Kepa Junkera, |
(EMI Hispanovox, 2003)
Kepa Junkera is a legend in the Basque country, Euskadi, and with good reason. He's the great musical ambassador of his people. This much-anticipated new live collection from the master of the Basque diatonic accordion, or trikitixa, shows Junkera is just as much at home on stage as he is in the studio.
Junkera, ably assisted as usual by a host of talented friends from across the Basqueland and around the world, gives us two hours of music that will swell the ranks of his legion of admirers worldwide. With his triki, he weaves a number of stories that evoke the traditions and landscapes of his beloved Basque region.
Although K suffers from some of the usual pitfalls of live recordings, such as inconsistent audio, lack of new material and lengthy bits of applause, it also faithfully conveys the atmosphere at Bilbao's Teatro Arriaga concert hall.
There are 19 tracks, of which eight are recycled from Junkera's most recent CD, Maren, although the versions differ significantly from the originals. Interestingly, he has chosen to remove all lead vocals from the live versions of songs such as "Ny Hirahira."
Bulgarka does provide lead vocals on "Sunne" although, because of the strained quality of the audio, the effect is that of a beautiful but far-away choir. But the emphasis in K is on the trikitixa, the txalaparta (a Basque percussion instrument for two players) and other instrumental elements.
As usual, Junkera features some exceptional musicians. The horns of La Bottine Souriante turn up on a number of tracks, including most memorably on "Herrik Shaw"and "Ortiguiera Dantza." Alos Quartet, a Basque string section, provides another key element, particularly on "Oliene" and on the pensive "Bihar Arte." "Huriondo" is a memorable duet with Provencal mandolin virtuoso Patrick Vaillant. The duo Oreka TX brings the ancient sounds of the txalaparta to nearly every track.
This is a new band, with a different sound and feel from the side-musicians Junkera performed with on recent albums Maren and Bilbao 00:00h. Kike Mora is on bass. Dani Tomas provides some memorable moments on acoustic guitar, particularly on "Bihar Arte." Kepa Calvo is a little heavy-handed on the drum kit, however. While I'm not convinced they are superior, they do fit the live performance of the songs. Also featured is the choir Coro Donostia. On Junkera's signature tune, "Bok Espok," and the finale, "Ny Hirahira," almost everyone gets involved.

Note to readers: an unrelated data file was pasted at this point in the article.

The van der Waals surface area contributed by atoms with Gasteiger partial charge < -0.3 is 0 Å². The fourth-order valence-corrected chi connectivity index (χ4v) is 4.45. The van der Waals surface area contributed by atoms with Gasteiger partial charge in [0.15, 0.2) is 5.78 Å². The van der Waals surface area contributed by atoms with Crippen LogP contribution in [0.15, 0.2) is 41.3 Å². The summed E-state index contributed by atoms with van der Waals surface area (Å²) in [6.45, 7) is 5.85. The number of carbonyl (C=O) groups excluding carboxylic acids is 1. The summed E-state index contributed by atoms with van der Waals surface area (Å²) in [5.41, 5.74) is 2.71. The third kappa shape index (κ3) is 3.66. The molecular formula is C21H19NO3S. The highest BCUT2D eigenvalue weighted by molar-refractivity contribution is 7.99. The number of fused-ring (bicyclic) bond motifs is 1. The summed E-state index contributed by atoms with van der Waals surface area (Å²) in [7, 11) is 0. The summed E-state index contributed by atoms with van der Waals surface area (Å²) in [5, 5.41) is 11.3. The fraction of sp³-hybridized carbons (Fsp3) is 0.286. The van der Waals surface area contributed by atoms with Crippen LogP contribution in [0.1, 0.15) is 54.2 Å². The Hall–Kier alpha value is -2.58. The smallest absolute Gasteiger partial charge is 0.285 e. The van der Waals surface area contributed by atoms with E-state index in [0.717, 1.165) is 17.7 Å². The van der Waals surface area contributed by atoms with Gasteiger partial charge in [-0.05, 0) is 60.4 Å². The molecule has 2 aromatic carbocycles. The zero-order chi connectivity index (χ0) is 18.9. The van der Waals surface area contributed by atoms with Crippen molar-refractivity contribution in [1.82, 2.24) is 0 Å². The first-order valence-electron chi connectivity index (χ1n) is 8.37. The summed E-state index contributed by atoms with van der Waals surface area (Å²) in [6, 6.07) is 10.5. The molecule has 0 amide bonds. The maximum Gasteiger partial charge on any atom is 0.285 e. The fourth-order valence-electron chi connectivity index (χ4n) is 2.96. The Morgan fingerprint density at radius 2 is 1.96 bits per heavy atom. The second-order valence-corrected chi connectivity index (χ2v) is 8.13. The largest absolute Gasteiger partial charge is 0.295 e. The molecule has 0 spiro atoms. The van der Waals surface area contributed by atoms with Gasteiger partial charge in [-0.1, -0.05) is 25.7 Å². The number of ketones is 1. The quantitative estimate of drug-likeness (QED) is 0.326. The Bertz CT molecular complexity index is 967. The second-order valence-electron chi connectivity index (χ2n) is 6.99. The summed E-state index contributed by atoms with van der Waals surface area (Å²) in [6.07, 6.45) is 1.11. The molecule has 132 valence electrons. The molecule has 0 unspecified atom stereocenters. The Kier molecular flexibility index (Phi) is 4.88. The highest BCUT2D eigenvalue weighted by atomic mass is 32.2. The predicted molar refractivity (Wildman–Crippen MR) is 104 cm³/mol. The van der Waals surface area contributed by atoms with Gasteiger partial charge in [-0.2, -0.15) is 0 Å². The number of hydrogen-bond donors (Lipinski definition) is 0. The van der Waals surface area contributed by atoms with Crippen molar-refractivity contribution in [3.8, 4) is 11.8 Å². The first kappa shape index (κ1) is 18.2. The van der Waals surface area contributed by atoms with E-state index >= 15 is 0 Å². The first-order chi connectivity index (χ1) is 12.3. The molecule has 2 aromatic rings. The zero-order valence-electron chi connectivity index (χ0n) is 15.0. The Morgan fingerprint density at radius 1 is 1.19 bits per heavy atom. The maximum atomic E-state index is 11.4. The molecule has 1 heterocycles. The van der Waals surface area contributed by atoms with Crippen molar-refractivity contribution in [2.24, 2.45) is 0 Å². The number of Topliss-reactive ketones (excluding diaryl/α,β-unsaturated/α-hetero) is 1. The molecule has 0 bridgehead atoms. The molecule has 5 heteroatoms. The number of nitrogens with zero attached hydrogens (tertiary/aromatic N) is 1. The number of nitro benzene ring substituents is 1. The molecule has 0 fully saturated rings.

As for the rest, "Odolaren Boza" is interesting, but what happened to the volume levels on this track? "Zirkinipez" by contrast is a typical Junkera up-tempo number with lots of live energy. There is much more to enjoy: nearly two hours worth.
Another masterpiece by Junkera? Almost. As usual, he stretches the limits of what can be done with his instrument and with the musicians around him. There is plenty to listen to. And, typically, it works most of the time, and works its way as well into your sub consciousness.
Junkera does not always succeed in his ambitions, but he's not afraid to try. He composes, he produces and he plays, sublimely. He refuses to play it safe. He continues to make interesting, challenging music and stretch the limits of his instrument.
And as for the "K" of the title, besides being Junkera's first initial, it's also a proudly Basque signifier -- Spanish and French rarely use the letter. In Bilbao, under the 1937-1976 Spanish dictatorship, he'd probably have been known as "Pedro Junquera." The letter K, and the Basque language and culture, were virtually outlawed. Now they flourish.